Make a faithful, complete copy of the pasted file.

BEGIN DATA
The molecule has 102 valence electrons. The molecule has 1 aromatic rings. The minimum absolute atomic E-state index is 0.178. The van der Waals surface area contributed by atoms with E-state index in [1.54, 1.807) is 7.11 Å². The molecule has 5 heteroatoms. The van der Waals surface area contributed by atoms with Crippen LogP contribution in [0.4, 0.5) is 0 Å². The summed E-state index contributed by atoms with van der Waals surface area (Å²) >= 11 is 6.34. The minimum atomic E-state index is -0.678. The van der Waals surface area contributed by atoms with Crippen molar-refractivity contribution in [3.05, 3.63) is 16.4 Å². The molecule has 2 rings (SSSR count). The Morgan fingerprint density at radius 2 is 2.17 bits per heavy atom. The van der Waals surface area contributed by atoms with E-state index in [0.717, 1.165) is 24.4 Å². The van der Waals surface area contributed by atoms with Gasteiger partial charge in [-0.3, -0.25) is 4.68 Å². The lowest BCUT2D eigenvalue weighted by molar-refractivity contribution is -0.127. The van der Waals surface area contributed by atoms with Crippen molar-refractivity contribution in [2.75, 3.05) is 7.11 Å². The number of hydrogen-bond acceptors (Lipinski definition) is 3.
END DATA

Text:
The molecule has 102 valence electrons. The molecule has 1 aromatic rings. The minimum absolute atomic E-state index is 0.178. The van der Waals surface area contributed by atoms with E-state index in [1.54, 1.807) is 7.11 Å². The molecule has 5 heteroatoms. The van der Waals surface area contributed by atoms with Crippen LogP contribution in [0.4, 0.5) is 0 Å². The summed E-state index contributed by atoms with van der Waals surface area (Å²) >= 11 is 6.34. The minimum atomic E-state index is -0.678. The van der Waals surface area contributed by atoms with Crippen molar-refractivity contribution in [3.05, 3.63) is 16.4 Å². The molecule has 2 rings (SSSR count). The Morgan fingerprint density at radius 2 is 2.17 bits per heavy atom. The van der Waals surface area contributed by atoms with E-state index in [0.717, 1.165) is 24.4 Å². The van der Waals surface area contributed by atoms with Gasteiger partial charge in [-0.3, -0.25) is 4.68 Å². The lowest BCUT2D eigenvalue weighted by molar-refractivity contribution is -0.127. The van der Waals surface area contributed by atoms with Crippen molar-refractivity contribution in [2.75, 3.05) is 7.11 Å². The number of hydrogen-bond acceptors (Lipinski definition) is 3.